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Tuesday, 13 June 2017

Goldsboro First Monday Meet the Authors June 2017



Goldsboro First Monday Meet the Authors,
5 June 2017
 Judges’ Room, Browns Hotel,
St Martins Lane, London

 As before four crime authors gathered in the impressive surroundings of the panelled Judges’ Room of Brown’s Hotel to talk about their writing, in particular their most recent publications. Leading crime expert Barry Forshaw (see photo left) guided the discussion with his customary skill and aplomb. The June authors were Abir Mukherjee, Ruth Ware, James Oswald and Imran Mahmoud. There were a good many people in the audience, getting on for perhaps 100, and I understood from a subsequent conversation with Barry that the majority were not practising crime writers but were either studying the craft of crime writing perhaps on the Crime Writing MA course at the City University or were simply fans. Either way it is excellent that crime writers appeal to a community larger than themselves.

James Oswald was the first to begin. By day, he told us, he farms Highland cattle and New Zealand sheep on his farm in North-East Fife and saves his writing for the hours of darkness. James was hailed by Barry as a Scottish Noir writer but admitted to us that he actually came from Bishops Stortford. His latest novel in the Inspector McLean series is Written in Bones; the six previous novels are all available in paperback. He also writes a fantasy series, The Ballad of Sir Benfro, as well as comic scripts and short stories. He is currently short-listed for the CWA Dagger in the Library award. In Written in Bones a body found in a tree in a scenic Edinburgh park is that of a disgraced former police officer turned criminal kingpin turned celebrated philanthropist. The body appears to have fallen from a great height – accidental or deliberate? Research into the victim’s past takes McLean back to the city’s past and through its underworld. James suggested that would-be writers should read their work aloud.

Ruth Ware’s first novel, In a Dark Dark Wood, was a Sunday Times and New York Times bestseller and has been optioned by Reese Witherspoon’s New Line Cinema. Her second novel, The Woman in Cabin Ten, was published last year and she is currently working on her third, The Lying Game, in which four women who had been at boarding school together meet in response to a desperate plea from one of them. While at school they had invented a game in which they competed to tell the most outrageous lies; now those lies have come home to roost and they must get their story straight in a place which is no longer safe for them. Ruth told us that writing the third story had been just as difficult as the first one.

Abir Mukherjee’s first novel was A Rising Man and won the Harvill Secker/Daily Telegraph crime writing competition. His family come from Bangladesh and he was brought up in Scotland. It was the first in a series set in 1920s India and stars Captain Sam Wyndham and ‘Surrender-Not’ Bannerjee.  A Necessary Evil is the second in the series. The modernising heir to the throne of the fabulously wealthy kingdom of Sambalpore with its tigers, elephants, diamond mines and beautiful Palace of the Sun is assassinated and his death reveals suppressed conflicts and religious turmoil and draws Wyndham and Banerjee into danger. A Rising Man has been listed for two CWA awards: the Gold Dagger, and the Historical Dagger. He told us that he saw crime novels as social commentary. Apparently in these kingdoms which were a feature of pre-Independence India the wives were often the power behind the throne.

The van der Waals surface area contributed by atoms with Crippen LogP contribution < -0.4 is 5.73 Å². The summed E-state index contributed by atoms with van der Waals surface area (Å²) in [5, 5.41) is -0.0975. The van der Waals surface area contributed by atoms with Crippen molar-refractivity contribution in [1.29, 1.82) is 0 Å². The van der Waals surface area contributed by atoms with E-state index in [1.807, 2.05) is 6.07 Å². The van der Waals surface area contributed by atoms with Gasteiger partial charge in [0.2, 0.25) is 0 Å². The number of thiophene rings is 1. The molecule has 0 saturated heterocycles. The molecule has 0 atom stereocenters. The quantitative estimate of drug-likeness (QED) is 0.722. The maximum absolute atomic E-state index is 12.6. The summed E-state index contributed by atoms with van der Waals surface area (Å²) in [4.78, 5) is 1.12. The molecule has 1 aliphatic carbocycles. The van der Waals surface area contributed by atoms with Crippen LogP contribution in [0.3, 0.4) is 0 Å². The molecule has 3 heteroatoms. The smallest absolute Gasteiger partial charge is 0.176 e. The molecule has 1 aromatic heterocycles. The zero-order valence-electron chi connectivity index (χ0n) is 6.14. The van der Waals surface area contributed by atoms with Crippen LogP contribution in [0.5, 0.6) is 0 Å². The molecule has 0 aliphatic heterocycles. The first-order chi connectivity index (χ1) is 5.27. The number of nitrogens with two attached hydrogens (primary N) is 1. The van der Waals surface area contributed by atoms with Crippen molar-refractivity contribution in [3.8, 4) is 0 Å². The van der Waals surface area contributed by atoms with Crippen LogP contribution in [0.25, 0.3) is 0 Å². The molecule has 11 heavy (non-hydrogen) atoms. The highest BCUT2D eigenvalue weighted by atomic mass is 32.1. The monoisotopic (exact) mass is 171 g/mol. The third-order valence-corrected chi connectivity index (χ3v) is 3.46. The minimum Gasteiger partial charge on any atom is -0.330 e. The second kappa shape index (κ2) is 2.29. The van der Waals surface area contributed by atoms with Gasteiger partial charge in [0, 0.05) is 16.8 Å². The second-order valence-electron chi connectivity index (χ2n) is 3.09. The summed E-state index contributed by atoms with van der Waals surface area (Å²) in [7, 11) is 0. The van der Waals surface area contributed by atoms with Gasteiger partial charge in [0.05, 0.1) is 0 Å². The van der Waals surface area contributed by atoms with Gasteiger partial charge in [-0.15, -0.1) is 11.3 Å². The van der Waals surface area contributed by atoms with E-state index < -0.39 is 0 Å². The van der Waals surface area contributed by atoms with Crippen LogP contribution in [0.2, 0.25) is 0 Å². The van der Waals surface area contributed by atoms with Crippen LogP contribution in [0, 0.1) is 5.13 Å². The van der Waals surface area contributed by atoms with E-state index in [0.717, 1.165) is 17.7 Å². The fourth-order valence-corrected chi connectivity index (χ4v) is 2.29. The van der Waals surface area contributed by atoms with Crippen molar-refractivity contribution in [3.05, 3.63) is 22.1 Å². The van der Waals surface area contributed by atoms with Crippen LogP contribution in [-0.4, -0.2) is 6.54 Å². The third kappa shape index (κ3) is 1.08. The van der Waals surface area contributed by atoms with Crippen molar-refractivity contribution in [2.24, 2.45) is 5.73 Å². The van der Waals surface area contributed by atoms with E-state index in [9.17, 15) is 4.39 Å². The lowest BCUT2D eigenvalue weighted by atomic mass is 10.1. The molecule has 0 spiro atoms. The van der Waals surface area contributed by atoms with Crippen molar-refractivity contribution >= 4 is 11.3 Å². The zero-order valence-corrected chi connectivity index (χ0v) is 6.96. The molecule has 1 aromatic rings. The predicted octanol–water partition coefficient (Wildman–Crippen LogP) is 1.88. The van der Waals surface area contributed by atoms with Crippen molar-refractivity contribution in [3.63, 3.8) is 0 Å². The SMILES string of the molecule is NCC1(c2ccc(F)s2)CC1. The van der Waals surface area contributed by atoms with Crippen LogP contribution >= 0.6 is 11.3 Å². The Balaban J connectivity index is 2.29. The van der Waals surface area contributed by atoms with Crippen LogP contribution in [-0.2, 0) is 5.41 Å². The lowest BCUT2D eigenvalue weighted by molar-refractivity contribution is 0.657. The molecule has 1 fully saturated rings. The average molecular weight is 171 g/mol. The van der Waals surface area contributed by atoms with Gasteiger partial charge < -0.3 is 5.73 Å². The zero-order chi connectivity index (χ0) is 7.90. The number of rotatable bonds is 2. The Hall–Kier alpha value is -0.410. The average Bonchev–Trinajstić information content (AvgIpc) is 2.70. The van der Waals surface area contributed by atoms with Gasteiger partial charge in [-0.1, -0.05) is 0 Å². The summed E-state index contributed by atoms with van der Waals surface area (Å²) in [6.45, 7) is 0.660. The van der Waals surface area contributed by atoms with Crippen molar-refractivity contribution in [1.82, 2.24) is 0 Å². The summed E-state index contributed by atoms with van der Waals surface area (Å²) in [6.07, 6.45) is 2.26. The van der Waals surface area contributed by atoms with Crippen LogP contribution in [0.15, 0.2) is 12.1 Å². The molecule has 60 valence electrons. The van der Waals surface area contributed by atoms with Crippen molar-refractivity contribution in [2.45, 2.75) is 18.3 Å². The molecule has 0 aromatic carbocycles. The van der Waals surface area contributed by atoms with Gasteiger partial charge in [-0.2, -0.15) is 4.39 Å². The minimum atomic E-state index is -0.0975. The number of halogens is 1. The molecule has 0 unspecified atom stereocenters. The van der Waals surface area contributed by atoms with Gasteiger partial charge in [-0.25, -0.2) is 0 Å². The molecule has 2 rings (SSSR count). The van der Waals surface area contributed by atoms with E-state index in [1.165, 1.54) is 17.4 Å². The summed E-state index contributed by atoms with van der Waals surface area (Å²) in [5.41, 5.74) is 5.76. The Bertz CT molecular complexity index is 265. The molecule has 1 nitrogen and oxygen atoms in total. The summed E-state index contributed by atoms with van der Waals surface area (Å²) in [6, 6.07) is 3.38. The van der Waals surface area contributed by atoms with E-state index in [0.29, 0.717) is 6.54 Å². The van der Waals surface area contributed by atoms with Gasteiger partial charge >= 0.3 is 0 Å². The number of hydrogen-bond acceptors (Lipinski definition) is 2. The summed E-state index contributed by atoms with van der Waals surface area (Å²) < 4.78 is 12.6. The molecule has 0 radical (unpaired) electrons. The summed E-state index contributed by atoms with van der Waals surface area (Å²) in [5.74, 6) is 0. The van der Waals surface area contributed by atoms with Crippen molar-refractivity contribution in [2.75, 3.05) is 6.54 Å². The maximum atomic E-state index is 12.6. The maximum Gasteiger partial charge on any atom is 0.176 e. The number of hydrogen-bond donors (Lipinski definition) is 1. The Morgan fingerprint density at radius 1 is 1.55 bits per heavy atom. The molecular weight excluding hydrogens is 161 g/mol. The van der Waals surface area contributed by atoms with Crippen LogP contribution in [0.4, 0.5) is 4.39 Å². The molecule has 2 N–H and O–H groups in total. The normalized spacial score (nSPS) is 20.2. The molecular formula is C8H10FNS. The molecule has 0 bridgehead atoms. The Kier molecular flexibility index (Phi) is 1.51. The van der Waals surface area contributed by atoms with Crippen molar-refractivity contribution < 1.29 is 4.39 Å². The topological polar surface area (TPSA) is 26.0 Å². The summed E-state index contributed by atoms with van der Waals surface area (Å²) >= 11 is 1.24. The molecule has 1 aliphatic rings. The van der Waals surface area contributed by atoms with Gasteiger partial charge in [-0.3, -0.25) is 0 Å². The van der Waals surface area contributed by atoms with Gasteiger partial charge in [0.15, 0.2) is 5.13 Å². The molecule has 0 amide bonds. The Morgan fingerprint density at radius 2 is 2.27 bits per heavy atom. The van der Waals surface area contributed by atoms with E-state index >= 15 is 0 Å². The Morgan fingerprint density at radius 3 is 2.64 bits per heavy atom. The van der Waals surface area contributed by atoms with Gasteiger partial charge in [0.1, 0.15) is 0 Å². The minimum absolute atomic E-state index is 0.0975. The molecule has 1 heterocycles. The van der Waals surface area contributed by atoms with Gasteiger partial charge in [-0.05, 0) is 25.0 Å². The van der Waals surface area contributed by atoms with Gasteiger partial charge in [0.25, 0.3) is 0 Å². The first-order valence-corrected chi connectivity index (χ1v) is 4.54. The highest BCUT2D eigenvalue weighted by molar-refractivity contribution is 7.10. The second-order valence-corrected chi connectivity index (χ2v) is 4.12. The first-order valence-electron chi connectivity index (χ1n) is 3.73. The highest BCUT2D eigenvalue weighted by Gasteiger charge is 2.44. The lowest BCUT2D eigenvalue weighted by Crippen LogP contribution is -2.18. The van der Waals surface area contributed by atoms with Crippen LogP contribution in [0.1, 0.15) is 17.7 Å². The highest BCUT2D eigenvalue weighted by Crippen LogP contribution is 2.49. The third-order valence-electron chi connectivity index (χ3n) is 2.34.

Imran Mahmoud is a criminal barrister who has appeared in numerous cases at the Old Bailey and the Court of Appeal. He was brought up in Liverpool, in a family atmosphere where there was great pressure to succeed, and then moved to London to practice law where he found that life was very inclusive in contrast that of Liverpool which was then very divided. He specialises in Legal Aid cases involving charges of murder and other serious charges of violent crime. Much of his writing is informed by his extensive court experience involving gangs of boys, often from very deprived backgrounds, who feel excluded from much of society. His debut novel You Don’t Know Me has been highly praised in reviews. In it an unnamed young black man who is the defendant in a murder case, when it comes to the closing speeches, dismisses his counsel and delivers his own defence. In the end it is the reader who has to decide the question that goes to the jury: guilt or innocence. He told us that in spite of the unusual approach he had no difficulty in getting the book published and that, despite the darkness of the setting, in his childhood Enid Blyton had been a powerful influence – the Famous Five were effectively a street gang!
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Report by Radmila May 


Radmila May was born in the U.S. but has lived in the U.K. since she was seven apart from seven years in The Hague. She read law at university but did not go into practice. Instead she worked for many years for a firm of law publishers and still does occasional work for them including taking part in a substantial revision and updating of her late husband’s legal practitioners’ work on Criminal Evidence published late 2015. She has also contributed short stories with a distinctly criminal flavour to two of the Oxford Stories anthologies published by Oxpens Press – a third story is to be published shortly in another Oxford Stories anthology – and is now concentrating on her own writing.




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